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Course: Calculus, all content (2017 edition)>Unit 7

Lesson 12: Power series intro

Integrating power series

Within its interval of convergence, the integral of a power series is the sum of integrals of individual terms: ∫Σf(x)dx=Σ∫f(x)dx. See how this is used to find the integral of a power series.

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• Apart from its just a problem. Can anyone tell, what is the integration of power series means or applications of differentiating/integrating a power series?
• It's also useful for Fourier series, and the Fourier series are useful to transform a function of time to a function of frequency and functions of frequency are useful in signal analysis and signal analysis....
• Why didn't we prove that the bounds 0 to 1 were within the interval of convergence?
• I guess you just have to assume, although if you do it out, it is in fact within the interval of convergence (-4,4).
• I just got confused at the end where he divided the first term 1/16 by 1 - 1/4.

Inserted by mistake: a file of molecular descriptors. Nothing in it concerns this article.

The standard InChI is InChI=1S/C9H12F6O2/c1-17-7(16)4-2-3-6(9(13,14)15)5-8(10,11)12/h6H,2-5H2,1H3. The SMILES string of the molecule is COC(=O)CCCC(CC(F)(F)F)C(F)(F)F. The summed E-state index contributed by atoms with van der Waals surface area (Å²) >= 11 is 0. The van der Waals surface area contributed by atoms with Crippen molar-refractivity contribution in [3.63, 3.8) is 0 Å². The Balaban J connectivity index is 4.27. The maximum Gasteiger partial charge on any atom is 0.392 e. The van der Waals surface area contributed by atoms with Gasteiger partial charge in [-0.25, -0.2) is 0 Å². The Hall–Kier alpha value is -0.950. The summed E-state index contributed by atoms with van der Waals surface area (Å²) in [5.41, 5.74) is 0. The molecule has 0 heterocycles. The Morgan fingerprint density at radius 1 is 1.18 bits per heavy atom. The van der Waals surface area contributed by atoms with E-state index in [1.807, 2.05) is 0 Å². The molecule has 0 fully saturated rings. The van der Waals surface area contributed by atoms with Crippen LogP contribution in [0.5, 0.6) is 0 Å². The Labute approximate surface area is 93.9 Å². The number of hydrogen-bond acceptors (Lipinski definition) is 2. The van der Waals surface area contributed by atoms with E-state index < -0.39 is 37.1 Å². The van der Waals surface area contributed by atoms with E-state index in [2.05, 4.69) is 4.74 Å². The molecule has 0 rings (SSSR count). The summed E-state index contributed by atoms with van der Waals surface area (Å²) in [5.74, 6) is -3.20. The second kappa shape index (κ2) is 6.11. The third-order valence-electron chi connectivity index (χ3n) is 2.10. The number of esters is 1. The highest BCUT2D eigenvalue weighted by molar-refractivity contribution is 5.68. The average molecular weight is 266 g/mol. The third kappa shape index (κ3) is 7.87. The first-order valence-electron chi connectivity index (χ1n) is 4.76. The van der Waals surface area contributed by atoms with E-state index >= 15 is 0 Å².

How did he arrive to that conclusion?
• 𝐺 = 𝑎 + 𝑎𝑟 + 𝑎𝑟^2 + 𝑎𝑟^3 + ... + 𝑎𝑟^(𝑛 − 1)
is a geometric sum with 𝑛 terms.

We realize that
𝐺 − 𝑟𝐺 = 𝑎 − 𝑎𝑟^𝑛 ⇔ 𝐺 = 𝑎(1 − 𝑟^𝑛)∕(1 − 𝑟)

With |𝑟| < 1 we get
lim(𝑛→∞) 𝐺 = 𝑎∕(1 − 𝑟)
• Why are integrate term by term in power series?
• Say we have an indefinite integral of a sum (a + b). In this case we can evaluate this integral as a sum of two integrals. In other words; integral of a+b equals itegral of a + integral of b.
Same reasoning can be used when thinking about integrating series: integrating whole series is the same as taking series of integrals.
• When can we exchange the series symbol with the integral symbol?
• We don't exchange the symbols, rather we are integrating the series. you can never just "exchange" symbols.
• Could you explain the very end of this? Why is the 1st term divided by (1-r) to find the actual value of the integral? And just to clarify this means that 1/12 is equal to the 3rd integral of f(x) from 0 to 1 right?
• The formula for the value of a geometric series is a/(1-r), where a is the first term and r is the common ratio. Check out Khan Academy's videos of this. And this indeed means 1/12 is equal to the integral of f(x) from 0 to 1.
(1 vote)
• Can we integrate other types of series?
• Yes, as long as it can be written in Sigma notation.
(1 vote)
• can this be used to approximate the integrals of functions that are impossible/really difficult to integrate?(by writing the function as a taylor series and then integrating the series)